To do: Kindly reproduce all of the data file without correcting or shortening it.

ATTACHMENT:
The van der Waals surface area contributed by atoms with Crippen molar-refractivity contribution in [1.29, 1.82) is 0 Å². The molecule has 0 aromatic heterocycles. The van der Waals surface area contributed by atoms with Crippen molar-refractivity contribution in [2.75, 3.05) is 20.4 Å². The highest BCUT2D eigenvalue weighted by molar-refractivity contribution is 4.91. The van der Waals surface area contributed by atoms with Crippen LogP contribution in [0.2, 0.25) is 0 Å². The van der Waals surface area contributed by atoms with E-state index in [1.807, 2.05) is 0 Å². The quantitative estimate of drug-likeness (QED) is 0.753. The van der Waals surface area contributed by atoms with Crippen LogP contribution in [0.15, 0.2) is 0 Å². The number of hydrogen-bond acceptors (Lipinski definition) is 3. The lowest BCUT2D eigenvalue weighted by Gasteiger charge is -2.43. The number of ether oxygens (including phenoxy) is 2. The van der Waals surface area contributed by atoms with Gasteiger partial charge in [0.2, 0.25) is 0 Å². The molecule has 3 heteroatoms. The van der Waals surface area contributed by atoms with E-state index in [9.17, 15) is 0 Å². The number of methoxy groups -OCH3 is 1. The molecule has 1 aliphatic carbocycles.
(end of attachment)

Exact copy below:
The van der Waals surface area contributed by atoms with Crippen molar-refractivity contribution in [1.29, 1.82) is 0 Å². The molecule has 0 aromatic heterocycles. The van der Waals surface area contributed by atoms with Crippen molar-refractivity contribution in [2.75, 3.05) is 20.4 Å². The highest BCUT2D eigenvalue weighted by molar-refractivity contribution is 4.91. The van der Waals surface area contributed by atoms with Crippen LogP contribution in [0.2, 0.25) is 0 Å². The van der Waals surface area contributed by atoms with E-state index in [1.807, 2.05) is 0 Å². The quantitative estimate of drug-likeness (QED) is 0.753. The van der Waals surface area contributed by atoms with Crippen LogP contribution in [0.15, 0.2) is 0 Å². The number of hydrogen-bond acceptors (Lipinski definition) is 3. The lowest BCUT2D eigenvalue weighted by Gasteiger charge is -2.43. The number of ether oxygens (including phenoxy) is 2. The van der Waals surface area contributed by atoms with Gasteiger partial charge in [0.2, 0.25) is 0 Å². The molecule has 3 heteroatoms. The van der Waals surface area contributed by atoms with E-state index in [9.17, 15) is 0 Å². The number of methoxy groups -OCH3 is 1. The molecule has 1 aliphatic carbocycles.